How to Make Party-Perfect Sweets

Staff Writer
Why buy cotton candy at the fair when you can make it at home?
Cotton Candy
Tina Rupp

Cotton Candy

You’ve probably baked with sugar, serving a variety of cookies, brownies, and cakes from your kitchen for every birthday, bake sale, and family dinner party. But have you ever cooked with sugar, turning out pudding pops and homemade cotton candy for your child's sleepover-themed birthday or family backyard pool party?

For Gesine Bullock-Prado, the owner of Gesine Confectionary in Vermont, cooking with sugar is second nature. Some might even say sugar is literally in her blood. Even while raising six children by herself in the Depression, Bullock-Prado’s grandmother made sure sugar was a sweet part of her family’s life. She would regularly host sugar-pulling parties on birthdays and make candy canes from scratch during the holidays. It's no surprise that Gesine has inherited that same love of sugar.

In her new book, Sugar Baby, the self-professed sugar baby has created the ultimate resource that  teaches the home cook how to make a variety of sugar-based candies and confections perfect for any special occasion. Some find sugar fascinating. You use it to sweeten tea, but cook it a bit more and it becomes a pliable candy like the taffy you grew up eating. Take it further and it becomes a hard material that can be molded to create glass-like bowls (that you can then use to serve more candy in).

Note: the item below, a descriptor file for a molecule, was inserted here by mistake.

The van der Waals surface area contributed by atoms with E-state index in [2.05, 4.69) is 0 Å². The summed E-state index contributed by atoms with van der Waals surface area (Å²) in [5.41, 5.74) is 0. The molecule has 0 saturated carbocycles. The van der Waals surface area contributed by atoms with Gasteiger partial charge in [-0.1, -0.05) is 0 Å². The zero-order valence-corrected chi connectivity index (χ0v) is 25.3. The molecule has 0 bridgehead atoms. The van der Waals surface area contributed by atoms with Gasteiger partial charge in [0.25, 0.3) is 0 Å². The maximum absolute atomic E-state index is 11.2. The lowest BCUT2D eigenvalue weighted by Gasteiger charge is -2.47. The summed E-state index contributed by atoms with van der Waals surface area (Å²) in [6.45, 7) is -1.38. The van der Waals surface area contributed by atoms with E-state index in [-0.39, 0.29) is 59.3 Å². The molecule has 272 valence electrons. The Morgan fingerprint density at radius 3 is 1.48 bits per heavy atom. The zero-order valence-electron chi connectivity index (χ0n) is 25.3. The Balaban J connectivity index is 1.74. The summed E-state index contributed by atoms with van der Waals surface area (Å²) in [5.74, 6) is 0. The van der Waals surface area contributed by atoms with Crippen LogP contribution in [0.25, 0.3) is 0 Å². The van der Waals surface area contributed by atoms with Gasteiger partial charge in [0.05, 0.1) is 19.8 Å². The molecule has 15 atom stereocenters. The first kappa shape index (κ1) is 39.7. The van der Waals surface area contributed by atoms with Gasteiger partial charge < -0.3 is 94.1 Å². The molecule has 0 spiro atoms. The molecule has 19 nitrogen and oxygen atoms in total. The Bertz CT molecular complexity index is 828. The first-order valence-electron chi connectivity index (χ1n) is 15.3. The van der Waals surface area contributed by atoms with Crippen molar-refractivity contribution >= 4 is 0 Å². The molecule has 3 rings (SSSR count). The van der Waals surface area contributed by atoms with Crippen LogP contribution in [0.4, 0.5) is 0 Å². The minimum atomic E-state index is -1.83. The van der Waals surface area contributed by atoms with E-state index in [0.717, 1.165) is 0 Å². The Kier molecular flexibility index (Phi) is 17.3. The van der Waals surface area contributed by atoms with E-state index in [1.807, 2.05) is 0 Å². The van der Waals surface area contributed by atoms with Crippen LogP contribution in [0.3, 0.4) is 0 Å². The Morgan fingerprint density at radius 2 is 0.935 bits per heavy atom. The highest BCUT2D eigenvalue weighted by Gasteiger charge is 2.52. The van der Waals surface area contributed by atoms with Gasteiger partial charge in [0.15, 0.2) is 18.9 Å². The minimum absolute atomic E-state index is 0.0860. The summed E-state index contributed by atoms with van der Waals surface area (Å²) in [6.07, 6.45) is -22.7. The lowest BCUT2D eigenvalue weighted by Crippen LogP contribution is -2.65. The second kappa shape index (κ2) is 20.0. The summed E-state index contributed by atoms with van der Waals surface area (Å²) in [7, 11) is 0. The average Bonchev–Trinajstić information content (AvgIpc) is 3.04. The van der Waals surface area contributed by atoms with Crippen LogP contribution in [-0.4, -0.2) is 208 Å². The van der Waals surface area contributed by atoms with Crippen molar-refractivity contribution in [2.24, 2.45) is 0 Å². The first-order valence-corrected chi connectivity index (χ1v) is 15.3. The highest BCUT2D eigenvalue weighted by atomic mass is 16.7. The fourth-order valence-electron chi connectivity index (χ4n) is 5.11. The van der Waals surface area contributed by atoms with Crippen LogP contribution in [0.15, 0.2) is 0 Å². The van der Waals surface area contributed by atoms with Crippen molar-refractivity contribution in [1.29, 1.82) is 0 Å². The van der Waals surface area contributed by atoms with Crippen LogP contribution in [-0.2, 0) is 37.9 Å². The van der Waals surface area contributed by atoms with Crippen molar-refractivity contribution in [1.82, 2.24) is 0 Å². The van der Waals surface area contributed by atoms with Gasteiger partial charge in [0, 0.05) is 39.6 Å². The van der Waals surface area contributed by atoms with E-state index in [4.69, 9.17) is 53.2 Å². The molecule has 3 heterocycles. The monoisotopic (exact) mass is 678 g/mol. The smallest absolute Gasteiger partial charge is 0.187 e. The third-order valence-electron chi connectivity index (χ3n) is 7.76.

Eager to try making your own candy for your next party? I’m sure you’ve never dreamed of serving homemade cotton candy at your next pool party. Well, now you can — maybe even use pink cotton candy to top off an icy-cold peppermint milkshake). Bittersweet Pudding Pops are perfect to serve at your kid’s next birthday, as well as for that backyard barbecue. And, when packaged lollipops are set stick-side-up (with a slit cut into the stick), homemade Sugar Daddy-like lollipops double as a perfect place card holder at that grand family dinner party.

With a little patience and some focus, working with sugar is not at all difficult. Aside from burning the pot (which Bullock-Prado has done, when not focused), she recalls having more baking disasters than candy-making disasters. Bullock-Prado likens it to driving — if you know the rules, you’ll be fine. She quips, “I mean would you reach into an oven and grab that hot cookie sheet without an oven mitt?” Goodness, no. These are her three simple steps to sugar success:

1. Arm yourself with the right equipment: All you need is an open flame and a heavy-bottomed stainless-steel pan (a candy thermometer and stand mixer optional, but recommended for advanced recipes).

2. Work patiently: Before starting a recipe, carefully read the directions through so you know exactly what to do and when. Sugar hardens fast so there isn’t time to look back sometimes.

3. Follow the rules. Sugar, when boiling, is much hotter than water. So arm yourself with oven mitts and start the mixers slowly when adding hot sugar. And if you do take that caramel too far (dark), it’s nothing a little water can’t fix.

Click here to see the Cotton Candy recipe.

Click here to see The Sugar, Baby! recipe.

Click here to see the Bittersweet Chocolate Pudding Pops recipe.